“We want to have the highest level of ethics and the best solar installers in the country doing work for Florida residents. The house companion bill, HB1351 had 19 pages of required disclosures,” Altier said. “Although some of the most onerous language was removed, it will add significant confusion to the process of a residential solar installation possibly turning people away.
“It was adopted from Arizona and although we have not had any appreciable number of complaints against solar installers, and it was not part of the voter approved Amendment 4, we will have enough disclosures for a solar system to rival buying a new home. This will not increase the adoption of residential solar,” Altier said.
Maggie Clark, state affairs manager, Southeast, Solar Energy Industries Association, Washington, D.C., said Florida’s new law “includes strong protections and increased transparency for consumers, helping ensure they fully understand solar transactions.”
She said the law also has other benefits.
“The new law reduces tax penalties for businesses who go solar, which had previously made solar less economically attractive,” she said. “Commercial property owners who add new solar systems will pay 80 percent less in property tax penalties than they would have paid before the new law. This is true regardless of whether they purchase or lease their system,” Clark said.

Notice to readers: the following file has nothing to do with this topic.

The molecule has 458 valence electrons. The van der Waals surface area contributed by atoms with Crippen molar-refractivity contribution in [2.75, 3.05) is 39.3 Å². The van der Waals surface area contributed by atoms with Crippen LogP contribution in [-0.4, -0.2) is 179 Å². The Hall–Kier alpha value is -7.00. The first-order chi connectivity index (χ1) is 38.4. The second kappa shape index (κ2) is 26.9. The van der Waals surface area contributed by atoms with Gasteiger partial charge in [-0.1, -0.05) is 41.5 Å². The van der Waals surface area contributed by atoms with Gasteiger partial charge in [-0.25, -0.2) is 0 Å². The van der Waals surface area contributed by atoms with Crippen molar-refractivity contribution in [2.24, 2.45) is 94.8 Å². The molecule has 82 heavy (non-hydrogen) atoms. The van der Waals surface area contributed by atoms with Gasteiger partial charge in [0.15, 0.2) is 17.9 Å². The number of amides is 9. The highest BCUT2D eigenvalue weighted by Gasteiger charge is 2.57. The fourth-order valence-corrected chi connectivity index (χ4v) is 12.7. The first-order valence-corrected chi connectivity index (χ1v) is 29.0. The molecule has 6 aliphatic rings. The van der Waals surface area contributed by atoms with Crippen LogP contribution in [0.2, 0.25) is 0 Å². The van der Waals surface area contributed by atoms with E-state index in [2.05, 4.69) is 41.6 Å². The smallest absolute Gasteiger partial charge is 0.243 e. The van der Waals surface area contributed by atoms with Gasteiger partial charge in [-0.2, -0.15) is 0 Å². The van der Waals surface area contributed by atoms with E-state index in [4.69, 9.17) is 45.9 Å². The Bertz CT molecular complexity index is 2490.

While it has been stated that residential property owners will be exempt from tangible taxes on solar equipment, that has always been the case. Tangible taxes apply only to equipment owned by businesses, such as computers, machinery and solar equipment.
The reason the solar industry pushed for the residential exemption is that, previously, a solar company leasing panels to a homeowner or business would have had to pay the tangible tax. Now the change opens the door for companies to lease panels because they won’t have to pay the tangible tax.
Justin Hoysradt, CEO of Vinyasun in West Palm Beach, said his company plans “to offer leases in 2018 as soon as the implementation language surrounding consumer protection” is in place.
“While ownership of solar is gaining steam, there are many people in Florida, who will benefit from lease options,” he said. “These are primarily, middle-income families and folks on fixed incomes who do not pay enough or any federal income taxes, making it impossible for them to monetize the tax credit,” Hoysradt said.
Florida law prohibits power purchase agreements, but not leasing, and the two are commonly confused, Hoysradt said.
Both are forms of “third party financing” models. Florida is one of only four states that explicitly ban the third-party sale of retail electricity, via a PPA, Hoysradt said.